It’s a phrase we’ve heard many times before. In our most troubling time laughter gets us through the pain. We’ve experienced the therapeutic tales of post 9/11 shows, or have witnessed personally how comedy can pick up your spirits after a dramatic day. The latter was my experience with the 2016 Moontower Comedy and Oddity Festival.
This year started out with such high hopes, where several creative ventures presented itself and new chapters were starting. That optimism lasted about a month, when in February I sustained two sports injuries. I tore my ACL and broke my ankle, thankfully on the same leg. It has been a long recovery period, in which I’m smack in the middle of, and at times mentally challenging.
This brings me back to my coverage of Moontower. I had originally thought I missed the press deadline because of all of my medical drama, but thankfully I was able to slip in and get credentials. I was beyond excited, for this is one of my favorite festivals in town. I have been covering the comedy festival since its inaugural year, with each year getting better and better.
For the last few years, comedians that I have grown up with have been headliners, allowing me the opportunity to see these geniuses who have literally "seen" me through multiple stages of my life. This year it was Janeane Garofalo and Martin Short. Comedians who remind us of the simpler time in our lives where adult situations were beyond our comprehension. In a social media heavy world, the festival is also a chance for us to see the comedians that we’ve heard through multiple internet platforms.
The realm that these headliners occupy in our world is irrelevant, what matters most is the time they spend with us while they are here. For a few hours each night the audience can forget about their troubles and fall into that dream-like state where the only thing that matters is laughing. There are so many different shows throughout the Moontower weekend, that it is guaranteed you will find just what the doctor ordered.
Comedy as an art form is created out of the need for a release. Life can be shitty, but with the help of friends, even if we don’t know them, a shared experience can make a shattered world seem whole. Laughter, as a verb, is an important part of our society. It’s a thing that we can all connect on, no matter our social or cultural backgrounds. A funny person can transcend political lines and make any situation a topic of hilarity. When your whole world seems to be hitting road blocks at every turn, that aspect is desired.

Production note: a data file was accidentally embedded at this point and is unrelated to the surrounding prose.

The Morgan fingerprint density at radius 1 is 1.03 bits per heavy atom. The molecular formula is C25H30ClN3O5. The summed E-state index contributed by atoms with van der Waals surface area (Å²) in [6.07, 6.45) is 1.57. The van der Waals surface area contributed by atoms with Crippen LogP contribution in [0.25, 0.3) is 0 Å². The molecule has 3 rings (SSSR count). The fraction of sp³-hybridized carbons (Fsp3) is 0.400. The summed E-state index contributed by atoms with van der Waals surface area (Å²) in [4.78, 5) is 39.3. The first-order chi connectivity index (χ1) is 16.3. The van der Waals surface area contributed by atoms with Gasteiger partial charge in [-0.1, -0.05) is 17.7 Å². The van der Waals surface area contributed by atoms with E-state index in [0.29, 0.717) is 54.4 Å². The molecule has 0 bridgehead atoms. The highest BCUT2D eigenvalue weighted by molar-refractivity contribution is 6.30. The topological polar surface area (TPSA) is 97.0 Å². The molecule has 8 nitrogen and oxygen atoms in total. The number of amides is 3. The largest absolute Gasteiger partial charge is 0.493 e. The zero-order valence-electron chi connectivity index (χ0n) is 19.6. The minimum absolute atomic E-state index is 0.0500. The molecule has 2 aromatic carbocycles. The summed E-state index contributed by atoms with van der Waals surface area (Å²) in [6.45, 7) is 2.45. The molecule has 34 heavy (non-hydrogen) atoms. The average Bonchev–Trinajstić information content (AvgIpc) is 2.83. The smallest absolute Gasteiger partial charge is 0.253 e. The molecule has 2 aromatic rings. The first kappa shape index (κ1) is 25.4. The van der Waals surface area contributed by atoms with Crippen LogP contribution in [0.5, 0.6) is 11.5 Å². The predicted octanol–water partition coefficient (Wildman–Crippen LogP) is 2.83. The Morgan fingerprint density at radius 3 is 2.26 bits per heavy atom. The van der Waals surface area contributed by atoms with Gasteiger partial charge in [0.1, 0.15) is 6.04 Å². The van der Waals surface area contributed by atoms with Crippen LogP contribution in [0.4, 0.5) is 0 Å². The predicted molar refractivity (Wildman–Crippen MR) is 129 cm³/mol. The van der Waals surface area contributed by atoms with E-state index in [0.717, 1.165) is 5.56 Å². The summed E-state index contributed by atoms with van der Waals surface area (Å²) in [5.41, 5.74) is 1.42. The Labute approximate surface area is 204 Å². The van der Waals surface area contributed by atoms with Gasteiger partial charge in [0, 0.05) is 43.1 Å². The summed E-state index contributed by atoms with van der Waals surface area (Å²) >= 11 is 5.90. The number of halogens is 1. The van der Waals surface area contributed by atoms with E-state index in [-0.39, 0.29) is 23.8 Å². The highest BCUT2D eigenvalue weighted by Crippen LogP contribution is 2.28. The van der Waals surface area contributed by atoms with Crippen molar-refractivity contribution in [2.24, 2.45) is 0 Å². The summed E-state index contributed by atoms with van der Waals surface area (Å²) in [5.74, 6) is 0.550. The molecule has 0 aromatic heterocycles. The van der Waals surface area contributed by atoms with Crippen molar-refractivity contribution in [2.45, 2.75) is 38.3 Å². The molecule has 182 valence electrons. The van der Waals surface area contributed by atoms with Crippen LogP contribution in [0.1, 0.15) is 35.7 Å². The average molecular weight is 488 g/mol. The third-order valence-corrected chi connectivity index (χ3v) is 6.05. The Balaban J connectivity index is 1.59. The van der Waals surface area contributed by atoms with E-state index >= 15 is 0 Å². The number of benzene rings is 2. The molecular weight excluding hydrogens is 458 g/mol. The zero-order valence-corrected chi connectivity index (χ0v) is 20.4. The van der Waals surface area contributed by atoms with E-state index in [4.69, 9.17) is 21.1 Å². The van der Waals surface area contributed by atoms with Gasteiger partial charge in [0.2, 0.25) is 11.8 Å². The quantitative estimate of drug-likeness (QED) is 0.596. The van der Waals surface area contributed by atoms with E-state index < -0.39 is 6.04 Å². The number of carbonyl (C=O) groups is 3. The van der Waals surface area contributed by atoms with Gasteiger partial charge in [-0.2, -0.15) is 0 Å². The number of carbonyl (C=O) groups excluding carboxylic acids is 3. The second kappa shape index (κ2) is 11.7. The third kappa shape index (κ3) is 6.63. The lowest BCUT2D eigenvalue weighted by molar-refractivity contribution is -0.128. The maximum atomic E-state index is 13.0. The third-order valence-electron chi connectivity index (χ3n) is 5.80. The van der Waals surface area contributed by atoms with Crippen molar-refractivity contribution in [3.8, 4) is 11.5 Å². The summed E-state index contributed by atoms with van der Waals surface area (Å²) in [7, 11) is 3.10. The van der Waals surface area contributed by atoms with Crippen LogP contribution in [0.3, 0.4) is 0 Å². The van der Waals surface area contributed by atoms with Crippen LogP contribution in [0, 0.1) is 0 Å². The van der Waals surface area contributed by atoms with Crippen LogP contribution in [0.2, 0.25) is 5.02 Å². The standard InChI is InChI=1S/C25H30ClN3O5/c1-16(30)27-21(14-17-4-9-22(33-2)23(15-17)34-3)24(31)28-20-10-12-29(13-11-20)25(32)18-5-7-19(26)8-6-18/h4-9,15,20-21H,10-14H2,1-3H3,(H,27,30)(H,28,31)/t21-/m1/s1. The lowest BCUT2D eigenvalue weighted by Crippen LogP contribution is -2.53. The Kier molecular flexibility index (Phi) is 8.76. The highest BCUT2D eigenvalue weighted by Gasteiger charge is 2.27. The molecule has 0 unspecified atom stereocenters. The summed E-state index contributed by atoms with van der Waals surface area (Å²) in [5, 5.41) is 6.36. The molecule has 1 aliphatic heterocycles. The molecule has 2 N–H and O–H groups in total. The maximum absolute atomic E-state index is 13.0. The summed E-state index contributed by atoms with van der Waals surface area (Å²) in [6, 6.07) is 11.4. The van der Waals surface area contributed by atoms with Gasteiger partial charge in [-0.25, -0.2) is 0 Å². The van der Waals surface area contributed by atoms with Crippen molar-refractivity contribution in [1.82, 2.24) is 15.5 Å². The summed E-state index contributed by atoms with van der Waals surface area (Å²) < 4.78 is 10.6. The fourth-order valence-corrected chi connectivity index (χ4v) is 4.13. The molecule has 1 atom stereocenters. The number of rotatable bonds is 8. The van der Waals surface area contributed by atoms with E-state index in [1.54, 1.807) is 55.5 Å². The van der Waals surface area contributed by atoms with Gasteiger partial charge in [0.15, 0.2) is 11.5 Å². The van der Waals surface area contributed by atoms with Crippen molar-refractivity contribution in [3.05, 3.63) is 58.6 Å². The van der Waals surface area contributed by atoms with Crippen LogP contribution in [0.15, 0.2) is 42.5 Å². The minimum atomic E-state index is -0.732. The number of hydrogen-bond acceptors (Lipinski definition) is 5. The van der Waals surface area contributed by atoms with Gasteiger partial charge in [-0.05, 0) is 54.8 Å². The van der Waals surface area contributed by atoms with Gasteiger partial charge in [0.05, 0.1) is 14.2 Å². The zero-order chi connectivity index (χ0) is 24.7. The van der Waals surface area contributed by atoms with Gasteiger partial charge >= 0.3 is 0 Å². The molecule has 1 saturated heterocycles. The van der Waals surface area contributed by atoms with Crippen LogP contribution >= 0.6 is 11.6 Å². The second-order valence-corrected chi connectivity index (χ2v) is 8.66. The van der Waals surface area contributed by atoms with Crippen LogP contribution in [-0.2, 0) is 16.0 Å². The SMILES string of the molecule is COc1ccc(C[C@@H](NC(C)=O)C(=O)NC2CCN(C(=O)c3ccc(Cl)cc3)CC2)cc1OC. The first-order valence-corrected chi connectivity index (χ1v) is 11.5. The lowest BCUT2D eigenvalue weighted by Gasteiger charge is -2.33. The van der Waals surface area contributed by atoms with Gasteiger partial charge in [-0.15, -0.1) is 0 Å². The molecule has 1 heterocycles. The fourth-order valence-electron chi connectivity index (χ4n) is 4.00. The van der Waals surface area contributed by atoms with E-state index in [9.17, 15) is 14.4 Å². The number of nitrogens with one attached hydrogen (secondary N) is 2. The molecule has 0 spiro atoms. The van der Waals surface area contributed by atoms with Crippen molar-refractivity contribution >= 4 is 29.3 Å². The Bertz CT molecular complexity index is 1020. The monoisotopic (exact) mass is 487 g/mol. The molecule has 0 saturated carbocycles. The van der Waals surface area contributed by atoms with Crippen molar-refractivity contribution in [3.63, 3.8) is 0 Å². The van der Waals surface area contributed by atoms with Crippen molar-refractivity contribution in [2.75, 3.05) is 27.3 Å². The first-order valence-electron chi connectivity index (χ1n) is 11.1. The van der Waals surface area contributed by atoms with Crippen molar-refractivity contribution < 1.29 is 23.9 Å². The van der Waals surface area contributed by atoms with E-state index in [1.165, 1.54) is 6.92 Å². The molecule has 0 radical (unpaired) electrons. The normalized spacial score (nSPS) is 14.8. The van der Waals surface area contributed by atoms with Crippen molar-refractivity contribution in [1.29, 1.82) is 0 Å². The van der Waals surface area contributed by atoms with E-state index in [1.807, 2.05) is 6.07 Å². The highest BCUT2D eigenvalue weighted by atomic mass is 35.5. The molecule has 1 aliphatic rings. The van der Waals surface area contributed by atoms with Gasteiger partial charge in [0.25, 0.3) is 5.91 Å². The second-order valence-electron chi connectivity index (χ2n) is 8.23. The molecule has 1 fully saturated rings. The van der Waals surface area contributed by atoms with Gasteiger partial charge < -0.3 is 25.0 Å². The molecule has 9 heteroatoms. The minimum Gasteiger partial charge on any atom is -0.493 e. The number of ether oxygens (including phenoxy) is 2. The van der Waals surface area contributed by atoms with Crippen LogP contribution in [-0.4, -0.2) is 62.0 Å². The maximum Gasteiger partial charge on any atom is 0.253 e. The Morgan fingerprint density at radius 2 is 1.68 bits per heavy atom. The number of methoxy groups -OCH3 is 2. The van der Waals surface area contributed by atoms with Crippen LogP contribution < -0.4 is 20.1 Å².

At this point in my life, where my ground is unstable, a night at a comedy show opens my mind to fantastic scenarios and memories. In the grand scheme of things, moments of weakness and heartache are fleeting. It may sound ridiculous that a comedian you don’t know personally would have that affect on your life, but what they represent is what is important.
It’s a representation of a bigger idea that while life can be severe, it can also be fantastic. Comedy serves that for so many. It’s easy to pigeonhole comic in the “look-at-me” narcissistic syndrome, but they are our angels on Earth. They help us through the trauma in their own unique way and talent.
As for me, my journey through the world of regeneration has a long way until completion, and I needed a weekend of comedy shows. It’s easy to take yourself too seriously when things are troubling, when you have to worry about health and medical bills. That’s not to say that these events make us ignorant of what goes on around us, especially when many stand-up bits are about current events, but it also makes us take a step back from it all.
That’s why comedy festivals are much more than a time to bounce between venues and catch a plethora of people in the allotted times. It becomes about having a release, about those few hours where you forget what’s troubling you in the world and are able to relax and have fun. If you can let your mind wander while you absorb the tales being spun by the talent on stage, by remembering the time you first saw the 3 Amigos salute, or when life was simple, you are obeying the doctor’s orders.
Written by Lisa Mejia
Images by Micael Monroe